The old marries the new in a crazy return to Nintendo Switch, in our preview of the demo version of WarioWare: Get It Together!
The way for WarioWaredespite the episode Get It Together per Nintendo Switch is now upon us, it has been tortuous enough to spend a few lines on this one preview. Although Wario’s standard uniform in Super Smash Bros. Ultimate is the biker uniform he sported in this successful spinoff series, his presence on the Big N’s hybrid console was never something to be taken for granted. Just browse through some old issues of Nintendo’s legendary Official Magazine, whose exiles now feature in the closing credits of Mario + Rabbids: Kingdom Battle, to realize this.
The “nut side” of the Kyoto colossus originated on the Nintendo 64, with a prototype of the series hidden in Mario Artist: Polygon Studio with the first name of Sound Bomber. Then, in 2003, the turning point: the ability to sell the development team’s outlet of creativity (which would then give platformers a zany repaint with Super Mario Maker) and to give Wario something to do in one fell swoop. The aforementioned magazine (NRU for friends, that is, for us) then defined all this “a crazy Trojan horse” to define the way in which the series exploits the features of a console. Keep in mind the above, because we will be back.
The world is beautiful because it’s Wario (for better or for worse)
The first WarioWare also received a GameCube spinoff, reinterpreting the basic formula (“Micro games” of four seconds each, with a simple imperative such as “tutorial” and input reduced to the bone) in the form of a party game. Then, with a return to the Game Boy Advance, it was the turn of Twisted! with a motion sensor in the cartridge – such a revolutionary concept, the guys at NRU have reviewed the game twice. Except it wasn’t so much a question of quality as a matter of hesitation. Nintendo thought and rethought it before completely avoiding publication in Europe.
So if Touched! on Nintendo DS it was the “crazy Trojan horse” we were alluding to, the release at the launch of the console (and that of Smooth Moves at the launch of Wii) was not exactly the rule but the exception. The future of the series has become even more uncertain with Game & Wario on Wii U, where the formula received another makeover (expanding the micro-games to full-fledged minigames). Then, all of a sudden, Gold on 3DS finally got it all back on track, while combining the first game, Twisted! and Touched !. And in all the fickleness of a world as beautiful as Wario, the latter’s platformer origins (Wario Land: The Shake Dimension permitting) are still undiscovered.
We are the input system – WarioWare Preview: Get It Together
How does this long preamble (miraculously summarized for preview’s sake) relate to WarioWare: Get It Together? In fact, the game proves itself more than ever a worthy follow up of his predecessors by shifting the focus on the friends that Wario loves to exploit (think of the Activision scandal, but in a comic and PEGI 3+ key) to develop his micro-games. To be a worthy sequel, however, the game must have an idea on which to base the whole experience. The demo confirmed what we already thought after seeing the trailer: the idea of use the characters themselves as input it is a winner on many levels.
First of all, we have a feature that gives the game its undeniable identity. The “is the one with…” formula used to distinguish James Bond films may be a bit of a unit of measure, but it fits the WarioWare series like few other concepts. The first episode provided the foundation with which Twisted! taught us how to move before Wii, Touched! showed the potential of touch screen and stylus and so on. Secondly, we have a tasty appetizer for those who are patiently waiting for another platformer with Wario as the undoubted and morally ambiguous protagonist.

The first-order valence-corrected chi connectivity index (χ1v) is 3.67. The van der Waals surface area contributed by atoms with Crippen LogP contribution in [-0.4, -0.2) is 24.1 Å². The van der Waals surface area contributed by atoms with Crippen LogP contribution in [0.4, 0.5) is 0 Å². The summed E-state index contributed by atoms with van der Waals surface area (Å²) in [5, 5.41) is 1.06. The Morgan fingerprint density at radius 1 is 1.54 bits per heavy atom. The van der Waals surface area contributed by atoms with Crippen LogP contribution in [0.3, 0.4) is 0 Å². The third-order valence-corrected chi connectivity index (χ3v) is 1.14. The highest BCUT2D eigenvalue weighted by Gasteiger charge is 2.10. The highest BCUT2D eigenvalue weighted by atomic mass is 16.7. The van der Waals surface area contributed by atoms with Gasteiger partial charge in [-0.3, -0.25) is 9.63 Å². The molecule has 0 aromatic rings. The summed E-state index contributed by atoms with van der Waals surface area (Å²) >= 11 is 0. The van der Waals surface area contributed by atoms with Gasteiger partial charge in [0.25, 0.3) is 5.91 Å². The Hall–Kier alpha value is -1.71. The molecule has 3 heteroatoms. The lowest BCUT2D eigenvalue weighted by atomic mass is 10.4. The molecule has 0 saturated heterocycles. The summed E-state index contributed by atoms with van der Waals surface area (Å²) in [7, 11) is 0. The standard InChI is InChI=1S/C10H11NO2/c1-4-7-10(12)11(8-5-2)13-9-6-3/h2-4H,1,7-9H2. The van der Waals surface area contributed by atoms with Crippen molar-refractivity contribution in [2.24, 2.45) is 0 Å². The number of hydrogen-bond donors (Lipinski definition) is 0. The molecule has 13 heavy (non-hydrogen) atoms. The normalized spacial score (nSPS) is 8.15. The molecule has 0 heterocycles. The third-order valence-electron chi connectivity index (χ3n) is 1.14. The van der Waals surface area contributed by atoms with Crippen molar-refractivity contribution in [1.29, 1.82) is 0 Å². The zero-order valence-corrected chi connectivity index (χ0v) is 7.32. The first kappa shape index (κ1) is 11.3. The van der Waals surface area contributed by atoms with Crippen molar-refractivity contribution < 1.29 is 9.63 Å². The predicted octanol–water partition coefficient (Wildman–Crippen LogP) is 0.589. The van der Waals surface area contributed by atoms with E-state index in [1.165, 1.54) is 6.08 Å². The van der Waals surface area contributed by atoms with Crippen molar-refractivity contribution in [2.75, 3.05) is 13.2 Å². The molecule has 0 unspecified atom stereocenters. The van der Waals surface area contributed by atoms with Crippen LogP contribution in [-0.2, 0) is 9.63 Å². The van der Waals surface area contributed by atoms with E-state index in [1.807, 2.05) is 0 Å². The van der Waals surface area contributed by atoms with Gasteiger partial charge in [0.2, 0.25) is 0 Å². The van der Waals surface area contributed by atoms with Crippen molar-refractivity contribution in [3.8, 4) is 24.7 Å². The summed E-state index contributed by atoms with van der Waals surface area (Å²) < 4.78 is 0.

Combo – Anteprima WarioWare: Get It Together
Then there is also to say, if we really want to provide a complete picture in our preview, that WarioWare: Get It Together does not make characters and micro games simple addenda. We are dealing with real factors in this undoubted multiplication, in which we have to keep in mind which of the characters is provided to us just before starting to play. As you go through the demo the cast is unlocked, the various supporting actors are part of a random rotation that will lead us to re-evaluate our approach to the minigame. The result, in pure WarioWare style, is pure delirium.
Let’s talk about a few seconds to remind us that Wario is the character who flies and who dispenses Wario Land’s shoulders-ian memory, while 18-Volt remains stationary in place and interacts with the targets to be hit by laser beams. If you then want to mix the cocktail further, the Trojan horse look is then doubled with the option of play co-op with Joy-Con; no, the character is never the same for both players. On the same screen, therefore, one player will have to hit the hairs under the armpits with Young Cricket’s jump, while the other will have to shave the giant on screen with Mona’s boomerang.
(Partially) conclusive considerations
From what we got to understand with the demo, we can close our preview of WarioWare: Get It Together on a very positive note. The delirium is all there, the desire to show off the potential of the console also and, as the many reminders of the demo remind us, the full game (which we plan to review next month) makes this trial version a mere tip of the iceberg. Not that he ever really left, but maybe it’s only now that we can really breathe a sigh of relief and announce triumphantly: yes, WarioWare is back.
Now it’s up to you to tell us yours: have you tried the demo? Let us know below, and as always don’t forget to stay on TechGameWorld.com for all the most important news for gamers and more. For your purely gaming needs, you can instead find the best discounts in digital format on Instant Gaming.